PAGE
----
Adult hornets cannot digest solid protein, so the hornets do not eat their prey, but chew them into a paste that they feed to their larvae. The larvae in turn produce a clear liquid, vespa amino acid mixture, which they secrete to feed the adults on demand; larvae of social vespids generally produce these secretions, though the exact amino acid composition varies considerably from species to species.[12] The feeding of adult wasps by larvae occurs generally in predatory social wasps, and not restricted to the genus Vespa.



Native honey bees



A defensive ball of Japanese honey bees (Apis cerana japonica) in which two hornets (Vespa simillima xanthoptera) are engulfed, incapacitated and heated.

Beekeepers in Japan attempted to introduce European honey bees Apis mellifera for the sake of their high productivity. European honeybees, however, have no innate defense against the hornets, which can rapidly destroy their colonies.[13]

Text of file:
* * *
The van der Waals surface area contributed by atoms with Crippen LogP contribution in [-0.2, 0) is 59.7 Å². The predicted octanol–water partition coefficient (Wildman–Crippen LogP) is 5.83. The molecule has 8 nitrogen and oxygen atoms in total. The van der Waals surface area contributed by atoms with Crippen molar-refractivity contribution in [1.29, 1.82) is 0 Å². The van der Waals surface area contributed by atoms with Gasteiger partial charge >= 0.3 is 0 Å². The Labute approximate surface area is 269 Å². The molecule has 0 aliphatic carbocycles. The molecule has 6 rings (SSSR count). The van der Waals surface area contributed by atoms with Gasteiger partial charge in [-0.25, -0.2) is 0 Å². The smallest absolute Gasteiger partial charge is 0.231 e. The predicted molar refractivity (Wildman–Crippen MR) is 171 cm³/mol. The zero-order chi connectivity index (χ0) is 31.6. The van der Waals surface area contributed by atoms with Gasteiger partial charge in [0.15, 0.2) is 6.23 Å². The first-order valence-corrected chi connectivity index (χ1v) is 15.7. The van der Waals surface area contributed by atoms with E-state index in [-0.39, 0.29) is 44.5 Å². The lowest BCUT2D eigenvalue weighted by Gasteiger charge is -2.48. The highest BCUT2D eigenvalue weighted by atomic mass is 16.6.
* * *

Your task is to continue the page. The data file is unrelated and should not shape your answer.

Although a handful of Asian giant hornets can easily defeat the uncoordinated defenses of a honey bee colony, the Japanese honey bee (Apis cerana japonica) has evolved an effective strategy. When a hornet scout locates and approaches a Japanese honey bee hive she emits specific pheromonal hunting signals. When the Japanese honey bees detect these pheromones, a hundred or so will gather near the entrance of the nest and set up a trap, keeping the entrance open. This permits the hornet to enter the hive. As the hornet enters, a mob of hundreds of honey bees surrounds it in a ball, completely covering it and preventing it from reacting effectively. The bees violently vibrate their flight muscles in much the same way as they do to heat the hive in cold conditions. This raises the temperature in the ball to the critical temperature of 46 °C (115 °F). In addition, the exertions of the honey bees raise the level of carbon dioxide (CO2) in the ball. At that concentration of CO2, the honey bees can tolerate up to 50 °C (122 °F), but the hornet cannot survive the combination of a temperature of 46 °C (115 °F) and high carbon dioxide level.[14][15] Some bees do die along with the intruder, much as happens when they attack other intruders with their stings, but by killing the hornet scout they prevent it from summoning reinforcements that would wipe out the entire colony.[16]